Early in 1939, Meitner and her nephew Otto Robert Frisch Frisch, Otto Robert published their calculations, which showed that the enormous energy that would be released in fission reactions would produce radioactive fragments that were isotopes of lighter atoms such as barium, krypton, strontium, and cesium. Fission would also produce excess neutrons that might result in new fissions with even more neutrons, causing a self-sustaining chain reaction. These results were quickly verified in several laboratories in 1939, including observations of simultaneous neutron emission by Fermi, Leo Szilard, and Walter Henry Zinn, among others.

In 1940, Niels Bohr Bohr, Niels and John Archibald Wheeler Wheeler, John Archibald used Bohr’s liquid-drop model of the nucleus to show that the rare uranium Uranium 235 isotope (U-235, containing 235 nucleons: 92 protons and 143 neutrons) is far more likely to fission than the common uranium 238 isotope (U-238), which makes up 99.3 percent of natural uranium. Frisch and Rudolph Peierls then showed that a “critical mass” of pure U-235 could sustain a chain reaction with less than one kilogram of uranium, releasing energy equivalent to burning about three billion tons of coal. They also pointed out the huge effort needed to separate U-235 from U-238, since both isotopes have the same chemical properties and can be separated only by physical means.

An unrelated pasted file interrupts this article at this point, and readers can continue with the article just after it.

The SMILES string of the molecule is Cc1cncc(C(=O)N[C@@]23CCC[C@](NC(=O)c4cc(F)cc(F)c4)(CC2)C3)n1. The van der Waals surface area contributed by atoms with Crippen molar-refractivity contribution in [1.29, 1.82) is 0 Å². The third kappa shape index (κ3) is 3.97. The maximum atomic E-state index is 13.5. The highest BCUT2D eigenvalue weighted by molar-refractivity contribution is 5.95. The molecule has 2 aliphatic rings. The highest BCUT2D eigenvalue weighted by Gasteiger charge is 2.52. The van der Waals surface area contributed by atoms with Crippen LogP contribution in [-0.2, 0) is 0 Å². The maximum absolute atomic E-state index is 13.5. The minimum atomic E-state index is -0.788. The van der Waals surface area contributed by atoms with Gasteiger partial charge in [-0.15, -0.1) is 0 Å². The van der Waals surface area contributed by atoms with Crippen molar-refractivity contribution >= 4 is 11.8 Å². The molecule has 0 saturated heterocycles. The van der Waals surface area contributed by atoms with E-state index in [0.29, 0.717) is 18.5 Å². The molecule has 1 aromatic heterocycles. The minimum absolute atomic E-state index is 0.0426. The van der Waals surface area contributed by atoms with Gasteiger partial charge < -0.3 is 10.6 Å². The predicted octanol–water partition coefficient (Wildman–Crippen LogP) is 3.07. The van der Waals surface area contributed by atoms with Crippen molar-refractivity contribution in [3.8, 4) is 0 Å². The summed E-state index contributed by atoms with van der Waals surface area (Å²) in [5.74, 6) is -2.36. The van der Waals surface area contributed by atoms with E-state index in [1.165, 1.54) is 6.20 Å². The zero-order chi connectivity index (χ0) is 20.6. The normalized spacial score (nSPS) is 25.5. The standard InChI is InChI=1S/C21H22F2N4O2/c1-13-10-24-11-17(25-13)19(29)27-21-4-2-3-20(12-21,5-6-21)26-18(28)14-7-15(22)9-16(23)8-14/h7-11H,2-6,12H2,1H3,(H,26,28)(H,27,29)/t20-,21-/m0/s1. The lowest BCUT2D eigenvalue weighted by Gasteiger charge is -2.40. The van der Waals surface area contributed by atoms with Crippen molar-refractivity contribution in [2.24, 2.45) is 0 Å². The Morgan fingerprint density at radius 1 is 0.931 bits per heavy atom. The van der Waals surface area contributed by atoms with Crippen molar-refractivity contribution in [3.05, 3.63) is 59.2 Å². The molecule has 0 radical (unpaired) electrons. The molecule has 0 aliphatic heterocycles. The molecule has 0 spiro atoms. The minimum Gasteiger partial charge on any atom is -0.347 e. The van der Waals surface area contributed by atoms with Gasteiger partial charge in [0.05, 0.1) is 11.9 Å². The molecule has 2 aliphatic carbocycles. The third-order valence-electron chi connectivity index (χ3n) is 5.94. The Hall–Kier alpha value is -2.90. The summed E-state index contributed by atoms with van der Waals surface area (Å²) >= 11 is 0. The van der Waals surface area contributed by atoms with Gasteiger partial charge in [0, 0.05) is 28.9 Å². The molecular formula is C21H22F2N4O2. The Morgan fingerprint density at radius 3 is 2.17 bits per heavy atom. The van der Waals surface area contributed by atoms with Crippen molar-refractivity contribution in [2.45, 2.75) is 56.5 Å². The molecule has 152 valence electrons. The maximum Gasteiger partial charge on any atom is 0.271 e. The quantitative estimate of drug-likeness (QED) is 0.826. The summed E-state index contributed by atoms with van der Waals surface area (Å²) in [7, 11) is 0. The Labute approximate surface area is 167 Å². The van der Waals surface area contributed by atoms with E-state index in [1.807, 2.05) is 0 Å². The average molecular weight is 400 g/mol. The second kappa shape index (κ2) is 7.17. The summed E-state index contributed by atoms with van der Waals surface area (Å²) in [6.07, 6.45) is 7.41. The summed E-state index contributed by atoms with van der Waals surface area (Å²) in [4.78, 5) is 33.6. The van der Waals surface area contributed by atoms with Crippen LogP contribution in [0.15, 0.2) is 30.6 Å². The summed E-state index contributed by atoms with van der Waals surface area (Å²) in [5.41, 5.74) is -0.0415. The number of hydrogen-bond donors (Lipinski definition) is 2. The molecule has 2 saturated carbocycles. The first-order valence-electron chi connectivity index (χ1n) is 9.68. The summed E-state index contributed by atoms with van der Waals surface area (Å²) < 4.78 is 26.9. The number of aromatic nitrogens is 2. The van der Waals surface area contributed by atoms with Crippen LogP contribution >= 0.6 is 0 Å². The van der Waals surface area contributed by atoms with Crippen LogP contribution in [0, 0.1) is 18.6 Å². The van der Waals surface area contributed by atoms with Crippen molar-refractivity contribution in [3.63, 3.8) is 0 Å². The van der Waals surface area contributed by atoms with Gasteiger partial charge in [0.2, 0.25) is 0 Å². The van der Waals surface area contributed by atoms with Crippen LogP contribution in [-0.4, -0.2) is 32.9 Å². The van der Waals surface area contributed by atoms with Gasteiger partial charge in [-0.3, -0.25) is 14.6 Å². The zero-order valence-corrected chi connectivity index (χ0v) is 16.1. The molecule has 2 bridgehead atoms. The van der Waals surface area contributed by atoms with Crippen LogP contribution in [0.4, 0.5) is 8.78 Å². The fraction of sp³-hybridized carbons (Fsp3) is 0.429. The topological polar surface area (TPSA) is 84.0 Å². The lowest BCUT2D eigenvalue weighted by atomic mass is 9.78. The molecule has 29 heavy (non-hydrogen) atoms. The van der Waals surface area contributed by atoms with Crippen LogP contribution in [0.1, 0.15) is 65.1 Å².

Later in 1940, the Americans Edwin Mattison McMillan McMillan, Edwin Mattison and Philip Abelson Abelson, Philip found that U-238 bombarded with neutrons produced a radioactive substance with a 2.3-day half-life, which they identified as the new element neptunium (atomic number 93). A group led by Glenn Theodore Seaborg showed that this new element decayed into another new element they called plutonium Plutonium (atomic number 94). The isotope plutonium 239 (Pu-239) has a half-life of twenty-four thousand years and is fissionable when bombarded with neutrons in the same way as U-235. Since plutonium is chemically different from uranium, Pu-239 can be produced from the plentiful U-238, and then chemically separated much more easily than separating U-235. Thus it was recognized that a nuclear reactor could “breed” plutonium from U-238 as a by-product of a fission chain reaction.